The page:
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Mr. Bercow: To ask the Secretary of State for International Development how many staff in her Department's press office have received (a) termination and (b) redundancy payments in each of the last four years. 
Mr. Andrew Turner: To ask the Secretary of State for Education and Skills what estimate she has made of the percentage of graduates who will receive lifetime earnings of (a) less then 75 per cent., (b) 75 to 90 per cent., (c) 90 to 110 per cent., (d) 110 to 125 per cent., (e) 125 to 175 per cent. and (f) more than 175 per cent. of the average of those not participating in higher education. 
Margaret Hodge [holding answer 1 February 2002]: We estimate lifetime earnings profiles for individuals "who have participated in an undergraduate higher education course" (whether they graduated or not) using statistical simulation models and current employment and earnings data. The table shows the estimated distribution of undergraduate participant lifetime earnings, relative to the average of those "who do not hold a higher education qualification". Lifetime earnings are based on earnings between the ages of 18 and 59 years.
Data limitations mean that the figures in the table provide only a broad estimate of the distribution of lifetime earnings, and weight cannot be placed on the precise percentages in each band. The two comparison groups are not mutually exclusive, and both potentially include individuals who may have participated in higher education but did not subsequently obtain a qualification.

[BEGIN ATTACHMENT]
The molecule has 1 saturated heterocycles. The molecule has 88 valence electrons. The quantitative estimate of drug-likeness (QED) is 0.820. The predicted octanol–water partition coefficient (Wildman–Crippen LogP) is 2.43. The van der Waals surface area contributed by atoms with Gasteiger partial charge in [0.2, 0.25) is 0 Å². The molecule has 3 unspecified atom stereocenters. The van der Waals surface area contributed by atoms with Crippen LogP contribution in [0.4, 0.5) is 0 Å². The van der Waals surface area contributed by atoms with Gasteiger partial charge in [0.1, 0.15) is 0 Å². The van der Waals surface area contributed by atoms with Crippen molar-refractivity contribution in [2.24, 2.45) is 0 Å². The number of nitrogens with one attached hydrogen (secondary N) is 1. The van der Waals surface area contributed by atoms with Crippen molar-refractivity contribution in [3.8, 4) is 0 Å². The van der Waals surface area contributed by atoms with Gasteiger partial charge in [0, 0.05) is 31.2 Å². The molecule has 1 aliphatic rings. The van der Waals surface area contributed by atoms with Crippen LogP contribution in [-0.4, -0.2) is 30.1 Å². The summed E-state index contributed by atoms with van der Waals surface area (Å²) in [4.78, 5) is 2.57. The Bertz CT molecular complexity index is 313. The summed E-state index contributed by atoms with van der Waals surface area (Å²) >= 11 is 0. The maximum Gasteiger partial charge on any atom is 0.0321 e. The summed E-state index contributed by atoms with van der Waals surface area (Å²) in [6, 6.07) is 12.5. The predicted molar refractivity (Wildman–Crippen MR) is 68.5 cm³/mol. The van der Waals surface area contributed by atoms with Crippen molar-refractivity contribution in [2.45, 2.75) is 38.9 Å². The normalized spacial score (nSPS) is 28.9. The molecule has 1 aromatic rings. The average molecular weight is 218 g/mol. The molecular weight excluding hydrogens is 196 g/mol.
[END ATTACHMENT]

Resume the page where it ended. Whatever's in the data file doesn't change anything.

|Less than 75 per cent. of the non-HE average||6|
|75 per cent. to less than 90 per cent.||5|
|90 per cent. to less than 110 per cent.||9|
|110 per cent. to less than 125 per cent.||7|
|125 per cent. to less than 175 per cent.||20|
|175 per cent. or more than the non-HE average||53|
1. The Department has previously used two statements to support HE, and in particular its AimHigher campaign: that on average, graduates earn around 35 per cent. more than the national average; and, on average, earn around £400,000 more over their working lives than the national average.
2. The figures presented in the table do not invalidate these statements. They are based on different comparison groups and cannot be compared.
Labour Force Survey, British Household Panel Survey, Student Income and Expenditure Survey 1998, Student Loan Company.
13 Mar 2002 : Column 1132W
Mr. Cousins: To ask the Secretary of State for Education and Skills what has been the student loan (a) repayment threshold and (b) interest rate in each year since 1996; and what each will be in academic year 200203. 
|Academic years||Interest rate(8) (Percentage)||Mortgage style(9) loans deferment threshold (£)||Income contingent loans repayment threshold (£)|
(8) Interest is linked to inflation, so that the amount repaid will be worth, in real terms, what was borrowed.
(9) Mortgage style loans are not income contingent. They are paid back in a fixed number of monthly instalments. Most borrowers pay back 60 instalments over five years. If five or more loans are taken out they pay 84 instalments over seven years.
(10) To be set.
The interest rate and deferment threshold for mortgage style loans for the academic year 200203 are calculated at a later stage. The interest rate will be the retail prices index increase for the year to March 2002. The deferment threshold will be 85 per cent. of national average earnings for April 2002.